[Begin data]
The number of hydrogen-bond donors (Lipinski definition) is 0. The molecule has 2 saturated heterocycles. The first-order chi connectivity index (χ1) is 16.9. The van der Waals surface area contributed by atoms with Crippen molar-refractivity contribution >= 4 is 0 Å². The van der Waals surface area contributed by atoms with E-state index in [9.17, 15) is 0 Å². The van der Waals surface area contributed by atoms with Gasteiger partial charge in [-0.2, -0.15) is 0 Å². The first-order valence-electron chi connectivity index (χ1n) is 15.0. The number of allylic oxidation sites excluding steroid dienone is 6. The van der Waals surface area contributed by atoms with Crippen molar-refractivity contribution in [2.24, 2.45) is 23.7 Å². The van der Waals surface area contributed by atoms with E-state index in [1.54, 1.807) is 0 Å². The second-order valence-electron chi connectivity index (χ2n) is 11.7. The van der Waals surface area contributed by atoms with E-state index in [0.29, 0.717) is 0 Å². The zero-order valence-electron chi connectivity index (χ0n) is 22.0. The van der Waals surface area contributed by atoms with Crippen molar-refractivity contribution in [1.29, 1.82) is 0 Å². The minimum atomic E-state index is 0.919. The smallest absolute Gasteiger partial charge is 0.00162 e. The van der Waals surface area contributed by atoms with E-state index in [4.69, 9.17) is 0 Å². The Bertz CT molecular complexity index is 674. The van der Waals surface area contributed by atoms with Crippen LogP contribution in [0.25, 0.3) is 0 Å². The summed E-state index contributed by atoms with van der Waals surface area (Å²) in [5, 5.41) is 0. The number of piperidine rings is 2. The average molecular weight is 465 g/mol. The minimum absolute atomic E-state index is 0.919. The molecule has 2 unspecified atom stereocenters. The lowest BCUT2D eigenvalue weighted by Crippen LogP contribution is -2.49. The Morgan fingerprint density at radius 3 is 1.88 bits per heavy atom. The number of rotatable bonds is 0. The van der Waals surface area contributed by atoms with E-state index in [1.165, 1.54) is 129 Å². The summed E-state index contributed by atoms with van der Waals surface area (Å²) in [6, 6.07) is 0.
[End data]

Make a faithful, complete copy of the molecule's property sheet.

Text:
The number of hydrogen-bond donors (Lipinski definition) is 0. The molecule has 2 saturated heterocycles. The first-order chi connectivity index (χ1) is 16.9. The van der Waals surface area contributed by atoms with Crippen molar-refractivity contribution >= 4 is 0 Å². The van der Waals surface area contributed by atoms with E-state index in [9.17, 15) is 0 Å². The van der Waals surface area contributed by atoms with Gasteiger partial charge in [-0.2, -0.15) is 0 Å². The first-order valence-electron chi connectivity index (χ1n) is 15.0. The number of allylic oxidation sites excluding steroid dienone is 6. The van der Waals surface area contributed by atoms with Crippen molar-refractivity contribution in [2.24, 2.45) is 23.7 Å². The van der Waals surface area contributed by atoms with E-state index in [1.54, 1.807) is 0 Å². The second-order valence-electron chi connectivity index (χ2n) is 11.7. The van der Waals surface area contributed by atoms with E-state index in [0.29, 0.717) is 0 Å². The zero-order valence-electron chi connectivity index (χ0n) is 22.0. The van der Waals surface area contributed by atoms with Crippen molar-refractivity contribution in [1.29, 1.82) is 0 Å². The minimum atomic E-state index is 0.919. The smallest absolute Gasteiger partial charge is 0.00162 e. The van der Waals surface area contributed by atoms with E-state index in [4.69, 9.17) is 0 Å². The Bertz CT molecular complexity index is 674. The van der Waals surface area contributed by atoms with Crippen LogP contribution in [0.25, 0.3) is 0 Å². The summed E-state index contributed by atoms with van der Waals surface area (Å²) in [5, 5.41) is 0. The number of piperidine rings is 2. The average molecular weight is 465 g/mol. The minimum absolute atomic E-state index is 0.919. The molecule has 2 unspecified atom stereocenters. The lowest BCUT2D eigenvalue weighted by Crippen LogP contribution is -2.49. The Morgan fingerprint density at radius 3 is 1.88 bits per heavy atom. The number of rotatable bonds is 0. The van der Waals surface area contributed by atoms with E-state index in [1.165, 1.54) is 129 Å². The summed E-state index contributed by atoms with van der Waals surface area (Å²) in [6, 6.07) is 0.